Thus, both in the case of 50 Hz and 60 Hz operation, the filter 8 supplies a pulsating direct voltage with the master frequency fo=300 Hz. This voltage is applied to a Schmitt trigger 9, which processes the pulsating voltage so that a voltage pulse train with a frequency of 300 Hz is obtained. Parallel-connected frequency dividers 10a, 10b and 10c are connected to the Schmitt trigger 9. The frequency divider 10a divides the applied master frequency fo in a ratio of 3:1 and thus provides a voltage pulse train with a frequency f331/3=100 Hz. The frequency divider 10b divides the applied master frequency fo in a ratio of 4:1 and supplies a pulse train with the intermediate frequency fb=75 Hz. The frequency divider 10c divides the master frequency fo in a ratio of 5:1 and supplies an intermediate frequency fc=60 Hz.
The frequency f331/3=100 Hz corresponds to a turntable speed of 331/3 r.p.m. Thus, the frequency f331/3 is the nominal stroboscope frequency for 331/3 r.p.m. The frequencies fb and fc are applied to a multiplicative mixer 11 whose output contains frequencies of 135 Hz and 15 Hz. In the following high-pass filter, comprising the capacitor 12 and the resistor 15, the frequency of 15 Hz is filtered out. Thus only the frequency f45=135 Hz is transferred to a following trigger circuit 17, by which it is processed into the voltage pulse train F45=135 Hz. The voltage pulse train f45=135 Hz corresponds to a nominal stroboscope frequency for a turntable speed of 45 r.p.m.
Both the frequency F331/3 and f45 are applied to a monostable 21 via a switch 19. The switch 19 determines which of the two frequencies is applied to the monostable 21. The monostable is a multivibrator stage which for a specific time occupies an unstable state and after that time returns to the stable state. Thus, the pulse trains are in a way further processed. For example, in such a way the image quality adjustment can be changed with the period of the monostable. For this purpose a potentiometer 22 may be included. Via a pulse amplifier 23, for example a transistor emitter circuit, the processed current pulses of suitable height are applied to the light-emitting diode 1.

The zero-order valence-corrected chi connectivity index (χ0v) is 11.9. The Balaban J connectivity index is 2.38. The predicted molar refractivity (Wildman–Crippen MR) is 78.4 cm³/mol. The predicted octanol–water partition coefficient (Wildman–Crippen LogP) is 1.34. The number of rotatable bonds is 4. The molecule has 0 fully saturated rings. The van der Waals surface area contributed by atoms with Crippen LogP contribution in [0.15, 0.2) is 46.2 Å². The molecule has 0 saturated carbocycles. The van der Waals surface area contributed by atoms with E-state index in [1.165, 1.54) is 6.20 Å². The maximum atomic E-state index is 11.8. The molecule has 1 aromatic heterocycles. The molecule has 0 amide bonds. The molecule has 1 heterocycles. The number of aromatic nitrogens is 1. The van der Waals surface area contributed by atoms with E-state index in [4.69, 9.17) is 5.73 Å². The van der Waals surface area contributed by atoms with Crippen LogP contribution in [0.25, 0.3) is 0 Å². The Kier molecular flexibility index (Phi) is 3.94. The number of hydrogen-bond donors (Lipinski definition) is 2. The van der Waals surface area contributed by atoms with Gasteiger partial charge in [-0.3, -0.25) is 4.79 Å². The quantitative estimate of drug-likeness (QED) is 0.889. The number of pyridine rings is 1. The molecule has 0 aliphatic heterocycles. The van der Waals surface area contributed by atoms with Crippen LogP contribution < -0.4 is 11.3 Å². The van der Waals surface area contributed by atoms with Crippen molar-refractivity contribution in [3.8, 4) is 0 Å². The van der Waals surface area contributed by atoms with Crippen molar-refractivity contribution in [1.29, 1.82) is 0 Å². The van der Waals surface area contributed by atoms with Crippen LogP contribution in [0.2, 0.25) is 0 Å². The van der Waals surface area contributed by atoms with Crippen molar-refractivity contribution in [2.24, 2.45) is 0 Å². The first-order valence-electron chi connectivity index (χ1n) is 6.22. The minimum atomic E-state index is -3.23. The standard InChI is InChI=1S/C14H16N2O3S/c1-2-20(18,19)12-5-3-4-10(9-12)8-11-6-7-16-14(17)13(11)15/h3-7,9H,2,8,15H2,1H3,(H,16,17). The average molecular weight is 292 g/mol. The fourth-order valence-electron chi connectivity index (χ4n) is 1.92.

The blocks 8, 9, 10a, to 10c, 11, 17, 21 and 23 may be incorporated in an integrated circuit.
On the turntable rim only one stroboscope ring is necessary, because the marks of the stroboscope ring are not adapted to the nominal stroboscope frequency as was done previously, but the light pulse train of the nominal stroboscope frequency is adapted to the turntable speed.
|Cited Patent||Filing date||Publication date||Applicant||Title|
|US1641136 *||Mar 27, 1922||Aug 30, 1927||Cleveland Trust Co||Phonometer|
|US1933305 *||Dec 23, 1930||Oct 31, 1933||Gen Electric||Direct-reading multispeed speedoscope|
|US2418651 *||Aug 28, 1944||Apr 8, 1947||Mausshardt Milton R||Optical device for indicating correct operating speed of phonograph turntables|
|Citing Patent||Filing date||Publication date||Applicant||Title|
|US4714340 *||Feb 25, 1987||Dec 22, 1987||Stillwagon W C||Method and apparatus for inspecting high speed converted web|
|US4717862 *||Nov 19, 1984||Jan 5, 1988||The United States Government As Represented By The Secretary Of The Navy||Pulsed illumination projector|
|US4877323 *||Jul 7, 1986||Oct 31, 1989||Stillwagon W C||Method and apparatus for inspecting a high speed web|
|US5548274 *||Jul 20, 1995||Aug 20, 1996||Anderson; Kent G.||Strobe light for a vehicle tire and wheel|
|EP3040992A1 *||Dec 23, 2015||Jul 6, 2016||Gibson Brands, Inc.||System and method of indirect lighting for a turntable display|
|EP3046106A1 *||Dec 23, 2015||Jul 20, 2016||Gibson Brands, Inc.||Controlling type and quality of light from multiple leds illuminating marks on a turntable rim for stroboscopic or visual effects.|
|U.S. Classification||356/23, 315/241.00S, G9B/19.046|
|International Classification||G11B19/28, G01P3/40|
|Cooperative Classification||G11B19/28, G01P3/40|
|European Classification||G11B19/28, G01P3/40|